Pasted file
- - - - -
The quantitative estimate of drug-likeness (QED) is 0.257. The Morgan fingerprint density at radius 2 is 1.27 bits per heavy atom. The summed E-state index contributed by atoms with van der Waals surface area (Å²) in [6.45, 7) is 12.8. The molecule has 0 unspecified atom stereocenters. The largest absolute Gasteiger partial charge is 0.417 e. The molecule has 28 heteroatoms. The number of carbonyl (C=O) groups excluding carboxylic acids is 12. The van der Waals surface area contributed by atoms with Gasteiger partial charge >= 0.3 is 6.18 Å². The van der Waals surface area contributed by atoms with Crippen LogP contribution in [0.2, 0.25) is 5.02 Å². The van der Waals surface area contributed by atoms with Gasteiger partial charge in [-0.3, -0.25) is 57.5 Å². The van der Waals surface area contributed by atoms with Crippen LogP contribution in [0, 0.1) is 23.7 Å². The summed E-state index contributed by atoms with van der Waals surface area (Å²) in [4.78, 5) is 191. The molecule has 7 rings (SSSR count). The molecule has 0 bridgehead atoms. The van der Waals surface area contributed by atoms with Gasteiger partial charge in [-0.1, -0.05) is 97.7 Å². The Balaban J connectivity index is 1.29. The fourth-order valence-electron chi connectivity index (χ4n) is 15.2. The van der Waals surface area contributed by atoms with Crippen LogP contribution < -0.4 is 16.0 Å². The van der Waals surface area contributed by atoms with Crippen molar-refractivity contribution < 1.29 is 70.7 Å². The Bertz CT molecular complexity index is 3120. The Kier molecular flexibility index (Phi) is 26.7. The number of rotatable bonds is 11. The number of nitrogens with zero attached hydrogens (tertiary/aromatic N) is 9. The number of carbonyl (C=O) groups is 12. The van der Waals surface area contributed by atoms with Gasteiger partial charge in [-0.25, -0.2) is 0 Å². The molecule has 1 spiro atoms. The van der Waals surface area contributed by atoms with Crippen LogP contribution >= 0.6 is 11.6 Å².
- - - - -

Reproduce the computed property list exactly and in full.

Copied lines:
The quantitative estimate of drug-likeness (QED) is 0.257. The Morgan fingerprint density at radius 2 is 1.27 bits per heavy atom. The summed E-state index contributed by atoms with van der Waals surface area (Å²) in [6.45, 7) is 12.8. The molecule has 0 unspecified atom stereocenters. The largest absolute Gasteiger partial charge is 0.417 e. The molecule has 28 heteroatoms. The number of carbonyl (C=O) groups excluding carboxylic acids is 12. The van der Waals surface area contributed by atoms with Gasteiger partial charge >= 0.3 is 6.18 Å². The van der Waals surface area contributed by atoms with Crippen LogP contribution in [0.2, 0.25) is 5.02 Å². The van der Waals surface area contributed by atoms with Gasteiger partial charge in [-0.3, -0.25) is 57.5 Å². The van der Waals surface area contributed by atoms with Crippen LogP contribution in [0, 0.1) is 23.7 Å². The summed E-state index contributed by atoms with van der Waals surface area (Å²) in [4.78, 5) is 191. The molecule has 7 rings (SSSR count). The molecule has 0 bridgehead atoms. The van der Waals surface area contributed by atoms with Gasteiger partial charge in [-0.1, -0.05) is 97.7 Å². The Balaban J connectivity index is 1.29. The fourth-order valence-electron chi connectivity index (χ4n) is 15.2. The van der Waals surface area contributed by atoms with Crippen LogP contribution < -0.4 is 16.0 Å². The van der Waals surface area contributed by atoms with Crippen molar-refractivity contribution < 1.29 is 70.7 Å². The Bertz CT molecular complexity index is 3120. The Kier molecular flexibility index (Phi) is 26.7. The number of rotatable bonds is 11. The number of nitrogens with zero attached hydrogens (tertiary/aromatic N) is 9. The number of carbonyl (C=O) groups is 12. The van der Waals surface area contributed by atoms with Gasteiger partial charge in [-0.25, -0.2) is 0 Å². The molecule has 1 spiro atoms. The van der Waals surface area contributed by atoms with Crippen LogP contribution >= 0.6 is 11.6 Å².